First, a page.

Kidnapping victim Elizabeth Smart says she wants to help others avoid similar ordeals.
Elizabeth Smart spoke to NBC affiliate KSL Wednesday about her hopes for the future.
It was her first interview since returning from her Latter-day Saint mission.
Smart returned home from her mission in Paris just two weeks ago.
She calls it one of the greatest choices of her life.
"I would never change my decision, serving a mission," Smart said. "It was incredible watching, being able to be a part of a bigger picture, seeing people change their lives."
She knows something about life changing.
Smart's abduction from her home in 2002 when she was 14 years old has been in the media spotlight for nearly a decade, including horrific details of the many abuses she endured during her nine months of captivity.
On May 25, Brian David Mitchell, the man convicted of kidnapping and taking Smart across state lines for the purpose of having sex, will be sentenced for his crimes.
He faces the possibility of serving a life sentence in federal prison, something the entire Smart family wants.
Smart is expected to address the court Wednesday before Mitchell is sentenced and possibly address Mitchell himself.
"I'm not really sure what I'm going to say yet. I guess we'll just all wait and see," Smart said.
One point that will likely be brought up is that May 25 is also National Missing Children's Day.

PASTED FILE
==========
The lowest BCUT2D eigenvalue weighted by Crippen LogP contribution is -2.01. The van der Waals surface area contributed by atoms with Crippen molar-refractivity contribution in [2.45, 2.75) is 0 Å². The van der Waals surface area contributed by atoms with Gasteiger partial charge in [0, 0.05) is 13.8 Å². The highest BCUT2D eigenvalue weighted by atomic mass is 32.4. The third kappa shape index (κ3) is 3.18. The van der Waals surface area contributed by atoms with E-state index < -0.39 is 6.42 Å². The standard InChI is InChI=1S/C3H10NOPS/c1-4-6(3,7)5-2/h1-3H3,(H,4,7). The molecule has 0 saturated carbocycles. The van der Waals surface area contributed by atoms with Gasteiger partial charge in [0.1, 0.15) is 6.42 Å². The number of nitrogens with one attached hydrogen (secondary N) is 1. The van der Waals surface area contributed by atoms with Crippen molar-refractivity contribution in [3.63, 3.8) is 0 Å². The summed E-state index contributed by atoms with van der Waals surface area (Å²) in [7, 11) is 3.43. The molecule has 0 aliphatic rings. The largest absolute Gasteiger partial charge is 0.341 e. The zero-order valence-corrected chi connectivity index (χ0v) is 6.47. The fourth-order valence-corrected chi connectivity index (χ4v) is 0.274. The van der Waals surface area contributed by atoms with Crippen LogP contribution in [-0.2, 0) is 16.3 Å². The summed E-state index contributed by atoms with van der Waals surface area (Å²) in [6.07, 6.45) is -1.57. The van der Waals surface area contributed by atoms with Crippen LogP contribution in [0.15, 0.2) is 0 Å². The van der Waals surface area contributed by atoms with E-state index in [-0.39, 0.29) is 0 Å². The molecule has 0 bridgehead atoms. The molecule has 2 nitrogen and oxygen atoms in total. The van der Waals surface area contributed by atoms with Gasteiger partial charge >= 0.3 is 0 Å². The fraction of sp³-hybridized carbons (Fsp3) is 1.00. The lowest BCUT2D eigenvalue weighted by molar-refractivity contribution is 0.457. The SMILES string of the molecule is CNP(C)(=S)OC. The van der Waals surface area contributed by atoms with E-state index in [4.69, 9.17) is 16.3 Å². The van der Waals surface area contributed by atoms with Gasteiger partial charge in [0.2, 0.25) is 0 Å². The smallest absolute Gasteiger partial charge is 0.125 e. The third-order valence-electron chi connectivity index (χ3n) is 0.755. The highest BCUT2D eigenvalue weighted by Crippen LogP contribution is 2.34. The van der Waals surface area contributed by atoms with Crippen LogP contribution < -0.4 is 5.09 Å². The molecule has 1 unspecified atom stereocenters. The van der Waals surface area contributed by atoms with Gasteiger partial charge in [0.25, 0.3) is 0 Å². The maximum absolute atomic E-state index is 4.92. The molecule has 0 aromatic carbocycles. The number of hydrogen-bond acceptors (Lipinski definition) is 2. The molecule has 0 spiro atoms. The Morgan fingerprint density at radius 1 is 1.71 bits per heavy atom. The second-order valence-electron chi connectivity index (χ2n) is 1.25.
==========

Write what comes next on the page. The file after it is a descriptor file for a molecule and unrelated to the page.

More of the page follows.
It's an opportunity, again, for Smart to use her situation to raise awareness.
"Mostly having it be a day to give courage to others ... give hope to others that they can overcome their trials, that they can move on, that they can move forward," she said. "Life is so beautiful and so short at the same time and it's so delicate that you just never know what's going to happen. We might as well make the most of it while we can."
After Mitchell was found guilty in December there was talk that Smart was eying a possible career as a prosecutor.
"It certainly is something I've thought about. I'm not saying no, I'm not saying yes. I'm not really sure yet. There's so much out there. I want to really be sure of it when I decide what I'm doing. That I'm doing the right thing," she said.
Her concern now is other children, victims or survivors of kidnappings.
"It breaks my heart every time I read a story in the paper or on the news about another child who didn't have a happy ending, or who did have a happy ending but is not so happy because they're struggling with so much in their life because of the after effects," Smart said. "So I hope that I can reach out to them and make a difference."
She says she wants to educate children about perpetrators to prevent them going through what she did.
"Fifty percent of children who fight or scream or kick or yell, run away, are safe. They end up getting away from their captor," Smart said. "So, if we could cut down all kidnapping by 50 percent, what a miracle that would be."
She hopes to do that through the Elizabeth Smart Foundation, which she says will focus on a few different issues.
"One of them that I'm very excited about is the RAD Kids program," Smart said. "I don't know how much people know about it, but it stands for Resist Aggression Defensively, and it doesn't just teach children what to do, it doesn't just talk about it. It gets them up. It teaches them what moves they can do to break away - how to defend themselves."
"I hope that I can make a difference," she continued. "I hope that because of this experience, I will have a voice for good, that I will be able to speak out about issues."
Smart, 23, will return to BYU in the fall to finish her classes.
She has two semesters left and plans to graduate in April.